outside the U.S. mission at either end of
a sheet on which a painted message
said nuclear arms "cost one million
dollars a minute." The students
declined to give their names.
The negotiations, officially called the
Theater Nuclear Forces, or TNF, talks,
are the Reagan administration's first
attempt to negotiate an arms
agreement with the Soviets and center
on restricting the growth pf medium-
range nuclear weapons ii East and
Four days before Soviet President
Leonid Brezhnev visited West Ger-
many, President Reagan on Nov. 18 an-
nounced he was willing to stay the
NATO plan if the Soviets dismantle
their SS-20 missiles and older SS-4 and
SS-5 rockets which the Soviets are
believed to be gradually replacing with
The Soviets have called this "zero op-
tion" an act of American propaganda
and a ploy to dash hopes of agreement
in the Geneva talks so the NATO allies
will go ahead with deployment.
Running through Dec. 30, the exhibit gallery of the Ann Arbor Art
Association will be full of handcrafted gift items. Hand-dyed silk scarves,
soft sculpture people and ceramic pieces are just a few of the kinds of works
presented. For information, call 994-9004.
Cinema II-Beethoven, Aud. A, Angell, 7 p.m.; Young Torless, 8:40 p.m.
Bioengineering-Charles Scott, "Fluidized Fixed Bed Bioreactor
System," 1213 E. Eng., 4 p.m.
Nuclear Eng.-Jim Schelten, "Recent Neutron Scattering Experiments in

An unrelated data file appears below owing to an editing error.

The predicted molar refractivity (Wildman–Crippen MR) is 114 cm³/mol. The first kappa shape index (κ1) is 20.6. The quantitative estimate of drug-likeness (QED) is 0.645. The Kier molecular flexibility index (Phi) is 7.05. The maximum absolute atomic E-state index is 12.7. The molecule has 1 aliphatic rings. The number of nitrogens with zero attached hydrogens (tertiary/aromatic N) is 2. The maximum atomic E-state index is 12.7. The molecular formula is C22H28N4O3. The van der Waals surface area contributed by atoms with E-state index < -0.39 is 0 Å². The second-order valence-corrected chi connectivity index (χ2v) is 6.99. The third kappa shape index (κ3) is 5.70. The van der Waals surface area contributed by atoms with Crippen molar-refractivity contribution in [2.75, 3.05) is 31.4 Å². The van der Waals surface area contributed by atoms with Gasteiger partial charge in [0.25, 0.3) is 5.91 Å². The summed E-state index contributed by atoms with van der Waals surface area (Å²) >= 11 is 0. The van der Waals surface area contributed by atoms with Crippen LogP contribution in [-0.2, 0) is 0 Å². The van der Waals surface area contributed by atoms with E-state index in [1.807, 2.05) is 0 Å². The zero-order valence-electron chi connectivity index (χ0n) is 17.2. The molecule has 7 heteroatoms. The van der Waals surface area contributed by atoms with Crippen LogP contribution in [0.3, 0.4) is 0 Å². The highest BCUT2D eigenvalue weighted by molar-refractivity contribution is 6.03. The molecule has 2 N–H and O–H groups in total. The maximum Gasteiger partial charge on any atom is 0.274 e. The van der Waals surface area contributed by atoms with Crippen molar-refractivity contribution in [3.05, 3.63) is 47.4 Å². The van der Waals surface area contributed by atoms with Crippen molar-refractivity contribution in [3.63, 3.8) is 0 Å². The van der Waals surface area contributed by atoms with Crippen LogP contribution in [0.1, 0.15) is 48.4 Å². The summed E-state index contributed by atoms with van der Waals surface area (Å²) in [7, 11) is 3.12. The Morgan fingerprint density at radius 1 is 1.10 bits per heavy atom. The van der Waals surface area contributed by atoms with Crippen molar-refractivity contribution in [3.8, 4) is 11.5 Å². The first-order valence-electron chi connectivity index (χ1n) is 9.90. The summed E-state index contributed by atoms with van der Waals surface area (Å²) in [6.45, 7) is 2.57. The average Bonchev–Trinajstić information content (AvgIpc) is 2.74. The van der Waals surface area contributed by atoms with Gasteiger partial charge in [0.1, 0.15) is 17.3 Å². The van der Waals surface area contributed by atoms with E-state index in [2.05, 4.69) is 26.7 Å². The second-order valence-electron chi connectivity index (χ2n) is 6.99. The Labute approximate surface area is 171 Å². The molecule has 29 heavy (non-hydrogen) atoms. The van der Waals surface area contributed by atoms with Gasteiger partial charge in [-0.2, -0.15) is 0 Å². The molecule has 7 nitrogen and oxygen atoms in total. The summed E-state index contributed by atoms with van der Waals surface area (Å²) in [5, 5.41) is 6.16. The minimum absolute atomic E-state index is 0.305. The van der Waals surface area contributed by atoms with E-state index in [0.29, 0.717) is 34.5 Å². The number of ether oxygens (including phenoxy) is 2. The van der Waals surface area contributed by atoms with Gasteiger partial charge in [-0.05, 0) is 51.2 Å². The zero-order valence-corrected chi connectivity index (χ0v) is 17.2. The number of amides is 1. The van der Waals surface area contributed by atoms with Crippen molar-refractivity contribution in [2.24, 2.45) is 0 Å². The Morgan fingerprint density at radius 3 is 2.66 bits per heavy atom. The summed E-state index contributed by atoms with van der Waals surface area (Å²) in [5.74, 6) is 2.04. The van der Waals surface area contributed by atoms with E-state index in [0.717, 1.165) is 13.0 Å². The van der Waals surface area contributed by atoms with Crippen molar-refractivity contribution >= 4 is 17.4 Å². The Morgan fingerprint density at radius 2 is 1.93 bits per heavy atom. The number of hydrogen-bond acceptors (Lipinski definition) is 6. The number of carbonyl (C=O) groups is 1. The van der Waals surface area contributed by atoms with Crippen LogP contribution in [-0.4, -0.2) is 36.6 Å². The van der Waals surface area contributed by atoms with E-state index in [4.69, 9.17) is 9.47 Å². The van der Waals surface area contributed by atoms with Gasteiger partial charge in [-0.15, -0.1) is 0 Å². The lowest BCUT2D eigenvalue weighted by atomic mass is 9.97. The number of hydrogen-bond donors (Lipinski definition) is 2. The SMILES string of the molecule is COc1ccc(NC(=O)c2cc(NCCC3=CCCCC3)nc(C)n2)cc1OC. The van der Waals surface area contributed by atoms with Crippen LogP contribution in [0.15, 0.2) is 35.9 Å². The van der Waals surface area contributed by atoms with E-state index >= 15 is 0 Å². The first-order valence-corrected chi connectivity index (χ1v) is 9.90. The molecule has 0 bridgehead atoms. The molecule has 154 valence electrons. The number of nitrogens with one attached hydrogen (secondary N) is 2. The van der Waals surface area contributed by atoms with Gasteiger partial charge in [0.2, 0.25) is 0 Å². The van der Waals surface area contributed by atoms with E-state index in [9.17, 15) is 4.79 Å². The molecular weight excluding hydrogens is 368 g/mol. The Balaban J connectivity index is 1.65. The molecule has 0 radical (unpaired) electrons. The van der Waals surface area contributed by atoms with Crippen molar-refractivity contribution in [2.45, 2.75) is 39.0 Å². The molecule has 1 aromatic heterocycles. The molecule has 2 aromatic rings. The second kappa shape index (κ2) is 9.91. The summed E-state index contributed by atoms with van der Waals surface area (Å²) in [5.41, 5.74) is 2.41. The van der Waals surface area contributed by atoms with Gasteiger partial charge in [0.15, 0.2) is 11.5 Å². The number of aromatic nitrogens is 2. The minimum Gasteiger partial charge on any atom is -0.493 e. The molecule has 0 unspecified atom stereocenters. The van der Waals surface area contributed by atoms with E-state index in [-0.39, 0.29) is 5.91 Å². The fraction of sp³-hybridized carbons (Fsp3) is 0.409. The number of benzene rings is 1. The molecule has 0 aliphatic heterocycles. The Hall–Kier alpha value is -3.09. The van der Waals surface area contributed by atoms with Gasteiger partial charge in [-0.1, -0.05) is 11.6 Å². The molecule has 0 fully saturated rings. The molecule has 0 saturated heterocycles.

Polypropylene," Baer Rm., Cooley Bldg., 4 p.m.
CHGD-Ken Campbell, "The Gainj Project," 44 VV Bldg., noon.
Geological Sciences-Gordon Fraser, Sedimentology of the Terrace
,Deposits of the Wabash River," 4001 CC Little, 4 p.m.
Chemistry-John Endicott,, "Mechanistic Probes of Simple Transition
Metel Redox Reactions," 1300 Chem., 4 p.m.
World Hunger-Peter Rosset, "Hunger & Scarcity in El Salvador: The
Myth of Overpopulation," Conf. Rm. 5, Union, 8 p.m,.
Mats. & Met. Eng.-John Hirth, "Effect of Hydrogen on Ductile Failure of
Steel," 3201 E. Eng., 11a.m.
Center for Chinese Studies-Brown Bag Lunch, Mr. Weiyinh Wan,
discussion of Chinese publishing industry, Commons Rm., Lan Hall, noon.
Institute of Labor and Industrial Relations-Brown Bag Lunch, Casten
von Otter, "Participatory Management in the Public Sector in Sweden,"
Rm. 1103, School of Ed., noon-1:30 p.m.
Committee on S. Africa-Francesc Vendrell, "Should We Play Ball with
South Africa?" Whitney Aud., School of Ed., noon-1 p.m.
, Ecumenical Campus Center, the International Center and Church Women
United in Ann Arbor-Alison McIntosh, "Population Problems and Policies
in Developed Countries," UM International Center.
School of Music-Faculty Viola da gamba/Harpsichord Recital, Recital
Hall, 8 p.m.
Mich. Union Arts Program-First of the "Twelve Days of Christmas"
celebration, Percy Danforth: "Mr. Bones" as the Partridge in the Pear
Tree. Union Lobby, 12:15-12:45 p.m.
A2 Go Club-Mtg., 1433 Mason Hall, 7-11 p.m.
Recreational Sports-Vegetarianism, 1250 CCRB, 7:30 9 p.m.
Study Abroad Office-Info Mtg., Junior Year in France, 19 Angell, 7 p.m.
Journeys-Slide/Lecture previewing upcoming nature and culture ex-
peditions to Himalayas, Peru, Sri Lanka and Australia, Kuenzel Rm., Union,
American Institute of Aeronautics and Astronantics-Mtg., AEB, Rm. 107,
Amnesty International-Mtg., Welker Rm., Union, 7 p.m. For information